As a consequence of this wide interest, diverse extensions of the discrete-time QW on the line have been considered in the past. Most of these variations are related with the properties of the unitary coin operator , backbone of the novel features of the process. Thus, one can find in the literature QWs whose evolution depends on more than one coin [18–20], QWs that suffer from decoherence [21, 22], or QWs driven by inhomogeneous, site-dependent coins [23–28]. There are also precedents where the temporal variability of the QW is explicit: in the form of a recursive rule for the coin selection, as in the so-called Fibonacci QWs [29, 30], through a given function that determines the value of the coin parameters [31–33], or by means of an auxiliary random process that modifies properties of the coin .
The main goal in most of these seminal papers is to find out new and exciting features that the considered modifications introduce in the behavior of the system, like the emergence of quasiperiodic patterns or the induction of dynamic localization. Recent works [35–37], however, have also regarded the issue from the opposite point of view, by exploring the conditions under which the evolution of the system results unchanged. In particular, Montero  considers the case of a discrete-time QW on the line with a time-dependent coin, a unitary operator with changing phase factors.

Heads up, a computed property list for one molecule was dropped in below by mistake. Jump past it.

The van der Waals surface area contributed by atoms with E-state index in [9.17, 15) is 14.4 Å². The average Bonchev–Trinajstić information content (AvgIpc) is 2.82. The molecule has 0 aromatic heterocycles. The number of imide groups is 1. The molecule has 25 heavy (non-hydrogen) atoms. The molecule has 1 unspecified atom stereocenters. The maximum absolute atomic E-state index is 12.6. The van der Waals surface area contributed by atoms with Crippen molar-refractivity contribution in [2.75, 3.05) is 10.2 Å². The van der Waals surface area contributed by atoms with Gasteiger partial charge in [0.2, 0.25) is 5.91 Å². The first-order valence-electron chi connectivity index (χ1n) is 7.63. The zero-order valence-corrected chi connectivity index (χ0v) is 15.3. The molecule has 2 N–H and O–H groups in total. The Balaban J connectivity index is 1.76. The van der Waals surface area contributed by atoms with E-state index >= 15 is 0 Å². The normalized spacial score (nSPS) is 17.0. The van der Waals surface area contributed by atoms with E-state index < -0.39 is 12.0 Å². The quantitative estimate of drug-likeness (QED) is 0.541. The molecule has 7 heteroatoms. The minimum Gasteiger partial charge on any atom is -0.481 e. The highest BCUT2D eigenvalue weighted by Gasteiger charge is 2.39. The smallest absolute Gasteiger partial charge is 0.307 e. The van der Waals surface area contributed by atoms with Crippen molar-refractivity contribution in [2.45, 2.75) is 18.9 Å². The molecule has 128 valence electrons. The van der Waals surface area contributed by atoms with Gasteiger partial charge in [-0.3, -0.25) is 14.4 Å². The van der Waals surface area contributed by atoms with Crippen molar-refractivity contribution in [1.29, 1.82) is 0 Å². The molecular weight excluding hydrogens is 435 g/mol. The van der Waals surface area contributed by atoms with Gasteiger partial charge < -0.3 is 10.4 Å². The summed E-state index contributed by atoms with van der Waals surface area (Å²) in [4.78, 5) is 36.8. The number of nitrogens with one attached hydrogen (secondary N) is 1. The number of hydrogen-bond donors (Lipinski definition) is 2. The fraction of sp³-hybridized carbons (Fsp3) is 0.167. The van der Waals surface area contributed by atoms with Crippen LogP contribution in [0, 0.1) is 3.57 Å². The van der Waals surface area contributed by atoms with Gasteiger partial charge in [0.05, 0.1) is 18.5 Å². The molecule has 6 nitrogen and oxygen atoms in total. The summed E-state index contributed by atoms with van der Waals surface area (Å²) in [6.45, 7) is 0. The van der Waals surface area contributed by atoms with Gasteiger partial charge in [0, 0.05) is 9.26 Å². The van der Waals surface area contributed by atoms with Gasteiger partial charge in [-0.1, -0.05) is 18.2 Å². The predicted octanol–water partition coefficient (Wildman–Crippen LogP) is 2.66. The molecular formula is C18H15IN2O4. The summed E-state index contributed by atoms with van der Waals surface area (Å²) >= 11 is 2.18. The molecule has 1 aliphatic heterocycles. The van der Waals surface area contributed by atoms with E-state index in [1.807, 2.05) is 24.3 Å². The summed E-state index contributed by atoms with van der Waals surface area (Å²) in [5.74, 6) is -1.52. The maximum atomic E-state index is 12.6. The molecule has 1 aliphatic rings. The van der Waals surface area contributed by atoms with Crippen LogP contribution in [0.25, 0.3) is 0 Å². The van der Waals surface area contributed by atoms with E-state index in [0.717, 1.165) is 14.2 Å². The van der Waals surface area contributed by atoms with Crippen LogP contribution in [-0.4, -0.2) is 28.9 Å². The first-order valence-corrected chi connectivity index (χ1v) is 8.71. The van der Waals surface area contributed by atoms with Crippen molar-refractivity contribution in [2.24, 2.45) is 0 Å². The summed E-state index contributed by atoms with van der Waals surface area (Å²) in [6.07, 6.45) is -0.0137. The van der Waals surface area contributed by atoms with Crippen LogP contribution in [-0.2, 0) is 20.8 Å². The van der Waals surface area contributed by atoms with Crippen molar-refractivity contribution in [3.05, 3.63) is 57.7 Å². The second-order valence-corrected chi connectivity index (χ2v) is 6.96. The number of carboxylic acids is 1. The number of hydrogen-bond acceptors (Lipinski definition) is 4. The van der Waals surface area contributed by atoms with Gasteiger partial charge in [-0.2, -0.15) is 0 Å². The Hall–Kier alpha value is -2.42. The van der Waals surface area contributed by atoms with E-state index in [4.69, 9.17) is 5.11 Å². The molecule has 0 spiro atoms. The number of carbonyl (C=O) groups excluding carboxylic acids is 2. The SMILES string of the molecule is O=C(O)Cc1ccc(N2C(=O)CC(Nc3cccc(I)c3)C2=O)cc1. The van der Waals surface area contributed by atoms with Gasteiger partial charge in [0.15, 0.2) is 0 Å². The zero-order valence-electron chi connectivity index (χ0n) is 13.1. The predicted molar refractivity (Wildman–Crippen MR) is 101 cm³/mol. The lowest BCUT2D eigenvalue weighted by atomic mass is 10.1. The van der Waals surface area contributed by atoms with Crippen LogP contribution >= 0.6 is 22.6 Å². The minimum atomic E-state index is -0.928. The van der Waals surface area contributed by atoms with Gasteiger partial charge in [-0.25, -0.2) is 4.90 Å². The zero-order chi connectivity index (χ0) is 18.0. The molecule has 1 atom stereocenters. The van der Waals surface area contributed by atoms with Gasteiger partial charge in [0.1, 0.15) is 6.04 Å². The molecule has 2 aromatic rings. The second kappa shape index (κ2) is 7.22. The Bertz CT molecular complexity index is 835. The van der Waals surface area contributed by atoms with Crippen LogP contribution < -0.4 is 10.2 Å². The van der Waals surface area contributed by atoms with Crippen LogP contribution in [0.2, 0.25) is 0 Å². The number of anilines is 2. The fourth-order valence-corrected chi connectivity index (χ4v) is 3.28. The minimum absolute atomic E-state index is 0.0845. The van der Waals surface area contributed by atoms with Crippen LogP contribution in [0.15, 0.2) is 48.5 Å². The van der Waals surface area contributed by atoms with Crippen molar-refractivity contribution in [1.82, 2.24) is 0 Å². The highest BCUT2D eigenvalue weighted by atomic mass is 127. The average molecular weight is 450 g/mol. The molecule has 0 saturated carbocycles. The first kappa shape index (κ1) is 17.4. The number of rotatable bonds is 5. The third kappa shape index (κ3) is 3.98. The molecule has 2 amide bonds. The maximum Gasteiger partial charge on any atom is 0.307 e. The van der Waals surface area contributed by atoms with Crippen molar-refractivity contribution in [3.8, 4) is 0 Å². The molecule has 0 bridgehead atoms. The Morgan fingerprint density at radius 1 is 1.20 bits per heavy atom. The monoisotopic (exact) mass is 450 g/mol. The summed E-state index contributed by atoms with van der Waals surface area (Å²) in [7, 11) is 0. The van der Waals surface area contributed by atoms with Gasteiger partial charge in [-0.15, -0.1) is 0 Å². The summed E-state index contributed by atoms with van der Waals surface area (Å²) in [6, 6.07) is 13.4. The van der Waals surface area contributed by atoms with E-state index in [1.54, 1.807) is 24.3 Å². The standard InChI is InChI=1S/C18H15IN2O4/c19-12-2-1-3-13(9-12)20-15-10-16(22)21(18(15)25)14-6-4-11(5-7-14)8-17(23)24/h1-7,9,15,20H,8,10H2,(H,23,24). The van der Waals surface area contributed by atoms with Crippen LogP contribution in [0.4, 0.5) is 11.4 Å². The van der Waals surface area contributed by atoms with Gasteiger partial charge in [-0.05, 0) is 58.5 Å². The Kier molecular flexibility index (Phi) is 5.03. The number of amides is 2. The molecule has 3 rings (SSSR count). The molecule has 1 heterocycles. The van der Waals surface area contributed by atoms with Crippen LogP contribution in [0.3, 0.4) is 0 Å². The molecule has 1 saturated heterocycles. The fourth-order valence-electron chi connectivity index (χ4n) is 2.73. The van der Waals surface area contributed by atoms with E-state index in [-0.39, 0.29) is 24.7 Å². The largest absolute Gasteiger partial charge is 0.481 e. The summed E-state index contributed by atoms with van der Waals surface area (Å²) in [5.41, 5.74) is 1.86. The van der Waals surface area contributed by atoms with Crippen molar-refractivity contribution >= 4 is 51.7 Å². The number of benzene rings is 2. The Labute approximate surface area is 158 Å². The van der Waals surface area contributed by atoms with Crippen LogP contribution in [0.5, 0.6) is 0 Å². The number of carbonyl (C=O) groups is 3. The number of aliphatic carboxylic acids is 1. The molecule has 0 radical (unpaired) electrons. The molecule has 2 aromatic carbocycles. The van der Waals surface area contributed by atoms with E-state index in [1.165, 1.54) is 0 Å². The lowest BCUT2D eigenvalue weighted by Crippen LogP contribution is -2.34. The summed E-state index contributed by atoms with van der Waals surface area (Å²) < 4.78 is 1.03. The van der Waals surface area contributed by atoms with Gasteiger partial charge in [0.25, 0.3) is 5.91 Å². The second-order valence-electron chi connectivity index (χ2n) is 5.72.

These phase factors are three parameters that appear in the definition of the coin operator whose relevance has been sometimes ignored in the past: When these phases are static magnitudes, they are superfluous , but if they are dynamic quantities, they can substantially modify the evolution of the system. This fact does not close the door to the possibility that a set of well-tuned variable phase factors can keep the process unchanged from a probabilistic perspective. This defines a control mechanism that can compensate externally induced decoherence and introduces a nontrivial invariance to be added to other well-known symmetries of QWs [39–41].